Ah, don’t you just love the feel of those warm sun rays enveloping you as you lay out on the beach listening to the gentle roll of the ocean waves, the sound of sea gulls crying overhead and small children playing on the beach? In cold days of winter such as we are having now, we long for the warmth and fun of a Florida summer. I don’t know about you but I did not come to Fernandina Beach for 29 degree temperatures with wind chills in the single digits!
But as we wait for the Florida we all know and love to return, now is a good time to think about what we do to our skin when we regularly expose it to the sun’s penetrating ultra-violet light rays.
Often, we think we do not need to worry about adverse affects of sun, such as aging, spots, wrinkling and cancer, until we are older. Dismissing concerns about the effects of sun exposure is so easy to do, especially if we think that just getting a nice “golden glow” or base tan is safe and exposure in moderate amounts is a sun use philosophy that will protect us from harm.
What most people do not understand or realize about sun exposure that it is cumulative. We may think that if our tan is gone then the skin has returned to baseline or “forgiven and forgotten” the insult and resulting skin damage.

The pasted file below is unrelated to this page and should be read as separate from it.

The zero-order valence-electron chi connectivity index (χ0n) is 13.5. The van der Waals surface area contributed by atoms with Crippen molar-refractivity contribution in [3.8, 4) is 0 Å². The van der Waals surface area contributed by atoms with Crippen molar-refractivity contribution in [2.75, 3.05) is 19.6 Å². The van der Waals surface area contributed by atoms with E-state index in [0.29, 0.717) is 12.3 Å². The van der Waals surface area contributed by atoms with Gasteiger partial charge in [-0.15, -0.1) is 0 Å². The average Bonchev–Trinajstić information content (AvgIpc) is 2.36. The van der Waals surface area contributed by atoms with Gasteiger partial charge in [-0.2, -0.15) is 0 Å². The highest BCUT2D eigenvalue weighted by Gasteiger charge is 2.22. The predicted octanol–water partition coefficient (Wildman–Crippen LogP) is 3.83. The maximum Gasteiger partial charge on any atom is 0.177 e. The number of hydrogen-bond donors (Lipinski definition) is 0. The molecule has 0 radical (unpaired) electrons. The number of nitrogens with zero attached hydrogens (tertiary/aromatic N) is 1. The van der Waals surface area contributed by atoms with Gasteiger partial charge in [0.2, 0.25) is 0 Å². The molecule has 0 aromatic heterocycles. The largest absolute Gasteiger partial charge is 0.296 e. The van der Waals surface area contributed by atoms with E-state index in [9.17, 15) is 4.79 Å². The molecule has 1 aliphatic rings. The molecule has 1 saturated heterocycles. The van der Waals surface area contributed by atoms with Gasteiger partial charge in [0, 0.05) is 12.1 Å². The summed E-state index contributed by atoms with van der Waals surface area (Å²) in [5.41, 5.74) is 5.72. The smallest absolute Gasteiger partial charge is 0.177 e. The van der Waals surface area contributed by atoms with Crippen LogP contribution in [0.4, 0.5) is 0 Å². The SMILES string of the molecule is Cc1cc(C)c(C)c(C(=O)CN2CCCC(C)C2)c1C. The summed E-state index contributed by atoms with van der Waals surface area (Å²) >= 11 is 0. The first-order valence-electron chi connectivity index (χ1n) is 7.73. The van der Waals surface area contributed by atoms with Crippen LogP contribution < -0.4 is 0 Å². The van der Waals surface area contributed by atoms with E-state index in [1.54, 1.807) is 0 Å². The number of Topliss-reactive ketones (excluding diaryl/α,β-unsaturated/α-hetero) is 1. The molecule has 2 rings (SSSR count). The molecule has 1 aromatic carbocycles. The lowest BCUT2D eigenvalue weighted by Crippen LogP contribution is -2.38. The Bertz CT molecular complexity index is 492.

Unfortunately, nothing is farther from the truth.
The skin has an amazing capacity for remembering what we did to it last year, the year before and the year before that. Our DNA sees to it! Even old sunburns of childhood have left their mark on our DNA. With each exposure to the sun, large or small, the human body sets mechanisms in motion within the DNA to initiate a healthy response in an attempt to inhibit or prevent malfunctioning biological reactions such as cancerous cell replication, collagen breakdown and destruction of elastin.
It was once thought that the most damaging UV rays doing the most damage to our skin in the northern hemisphere during summer were UVB rays. These are the ones penetrating the atmosphere, reaching earth’s surface and responsible for the “tanning” that occurs to the epidermal layer of the skin. At one time, these UVB rays were thought to be the only rays we needed to block to be adequately protected from the ravages of sun exposure.
However, in the 1980’s scientists discovered that UVA rays had the potential to be even more damaging to the skin. UVA rays penetrate below the surface skin layer or epidermis into the dermis. UVA rays go through glass and create free radicals. They can and do interfere with the DNA’s ability to repair itself and inhibit the immune system among other things.
According to the CDC, “Scientists believe that UVA radiation can cause damage to connective tissue and increase a person’s risk for developing skin cancer. UVB rays penetrate less deeply into skin, but can still cause some forms of skin cancer…SPF does not refer to protection against UVA. (Only) products containing Mexoryl, Parsol 1789, titanium dioxide, zinc oxide, or avobenzone block UVA rays” (cdc.gov).